Changing a color photo to print in black and one additional color only

I have some color photographs that I'd like to print using only two colors: black, and some shade of red. For example, here's a full-color image:

I've used Photoshop extensively, but only for certain tasks, and this is beyond what I've been able to figure out.

Is there a straightforward way to select a red color out of this image, and produce a new image that has only:
a black layer (or channel, or whatever, I'm out of my league) and
a red layer,
and see what the printed image would look like?

Thanks in advance for any suggestions.
--Steve D.
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David BruggeCommented:
Ah ha! You want to send this image to a printer who will then print it as a two color job-black and red.

First off. Your image is at 72 ppi. Your printer is likely to want artwork that is 300 ppi. That means you image will print at just over two and a half inches wide. If that is not what you want, you can either find a higher resolution image, or settle on a lower quality product. You can probably go as low as 200 ppi, but lower than that will start to look rough. No sense spending money on a two color job without a good image to print.

What the printer is looking for is a file set up with "spot" colors instead of CMYK or RGB.

You're on the right track, selecting the red, but as you discovered, the degree of "redness" gets sort of iffy around the edges of a selection, and there is also a bit of red that shows up in the color of the tray.

So, the others have demonstrated how to select the red in the dice (I like to use the Refine Edge to fine tune my selections.)

What you want to do after you have the red isolated it to go to the Channels Pallet and in the drop down panel on the right, choose New Spot Channel. Lucky for you the default color is red.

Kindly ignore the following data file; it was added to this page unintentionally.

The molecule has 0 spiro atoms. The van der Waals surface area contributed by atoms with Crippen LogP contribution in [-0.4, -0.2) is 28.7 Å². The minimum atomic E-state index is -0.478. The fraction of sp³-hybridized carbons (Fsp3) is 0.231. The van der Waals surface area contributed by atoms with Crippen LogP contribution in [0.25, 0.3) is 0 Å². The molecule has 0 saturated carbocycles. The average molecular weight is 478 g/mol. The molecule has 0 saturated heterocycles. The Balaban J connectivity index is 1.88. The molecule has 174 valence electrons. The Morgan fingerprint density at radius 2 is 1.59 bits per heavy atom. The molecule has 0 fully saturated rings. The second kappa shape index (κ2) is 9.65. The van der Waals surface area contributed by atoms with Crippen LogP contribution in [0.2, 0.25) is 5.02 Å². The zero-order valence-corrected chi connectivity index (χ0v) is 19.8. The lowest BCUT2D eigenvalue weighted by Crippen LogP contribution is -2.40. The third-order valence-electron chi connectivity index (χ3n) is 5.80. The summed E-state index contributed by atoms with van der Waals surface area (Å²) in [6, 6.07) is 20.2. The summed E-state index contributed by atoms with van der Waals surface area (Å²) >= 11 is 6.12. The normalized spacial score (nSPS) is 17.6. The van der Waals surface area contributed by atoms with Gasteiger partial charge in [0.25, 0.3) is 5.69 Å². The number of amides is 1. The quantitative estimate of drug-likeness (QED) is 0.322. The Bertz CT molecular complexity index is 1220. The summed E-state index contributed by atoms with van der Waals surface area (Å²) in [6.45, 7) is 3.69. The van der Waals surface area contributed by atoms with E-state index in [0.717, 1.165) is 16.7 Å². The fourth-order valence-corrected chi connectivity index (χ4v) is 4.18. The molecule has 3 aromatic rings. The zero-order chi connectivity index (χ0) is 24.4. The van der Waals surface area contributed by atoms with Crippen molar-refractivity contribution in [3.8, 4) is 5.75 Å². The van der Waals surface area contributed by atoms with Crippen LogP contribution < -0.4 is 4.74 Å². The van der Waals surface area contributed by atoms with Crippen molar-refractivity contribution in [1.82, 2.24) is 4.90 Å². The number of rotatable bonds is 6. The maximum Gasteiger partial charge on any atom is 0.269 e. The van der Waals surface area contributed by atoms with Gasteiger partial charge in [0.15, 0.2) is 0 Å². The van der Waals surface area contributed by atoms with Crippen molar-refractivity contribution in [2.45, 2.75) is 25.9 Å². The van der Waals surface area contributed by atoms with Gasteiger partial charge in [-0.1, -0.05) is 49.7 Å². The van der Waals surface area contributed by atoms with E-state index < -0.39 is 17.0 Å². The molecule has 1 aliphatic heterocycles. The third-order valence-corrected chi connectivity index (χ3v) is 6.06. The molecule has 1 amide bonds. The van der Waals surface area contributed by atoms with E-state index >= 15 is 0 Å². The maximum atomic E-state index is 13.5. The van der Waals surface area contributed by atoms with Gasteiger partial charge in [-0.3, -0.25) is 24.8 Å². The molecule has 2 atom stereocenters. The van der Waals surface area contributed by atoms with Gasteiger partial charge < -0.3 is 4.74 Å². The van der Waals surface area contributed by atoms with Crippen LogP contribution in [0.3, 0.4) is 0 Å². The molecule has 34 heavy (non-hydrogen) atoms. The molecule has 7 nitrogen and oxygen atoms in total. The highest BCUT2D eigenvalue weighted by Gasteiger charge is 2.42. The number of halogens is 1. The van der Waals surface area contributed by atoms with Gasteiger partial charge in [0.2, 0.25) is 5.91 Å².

Next, go to Image > Mode > Grayscale to remove all of the color and make a black ink channel for your printer along with a separate red channel.

But, the red looks muddy because of the black image printing on top of it. To fix that, make your spot color channel active in the colors pallet and click the dotted line circle icon at the bottom of the pallet. This will load your red channel info as a selection.

Not click on your black and white channel to make it active and zoom in on the dice. Should see the marching ants marking the selection. You want to hide these "ants" for a moment, so press Ctrl + H (for Hide). Now open a layers dialogue by pressing Ctrl + L (for Levels). Grab the far right arrow under the histogram and slowly move it to the left.

As you move it, the black and white over the red will start to lighten. You don't want to remove all of the black because the red ink is not dark enough to carry the shadows in this area. You want to remove just enough to show a little shading but not enough to dirty up the red.

Save it, you're done.

Take this to the printer, pick out the shade of red you want for the ink, go home and wait for the printer to send a proof (usually a pdf) for you to approve.

Look the proof over carefully because this is your last chance to fix anything. Hopefully everything is the way you want it.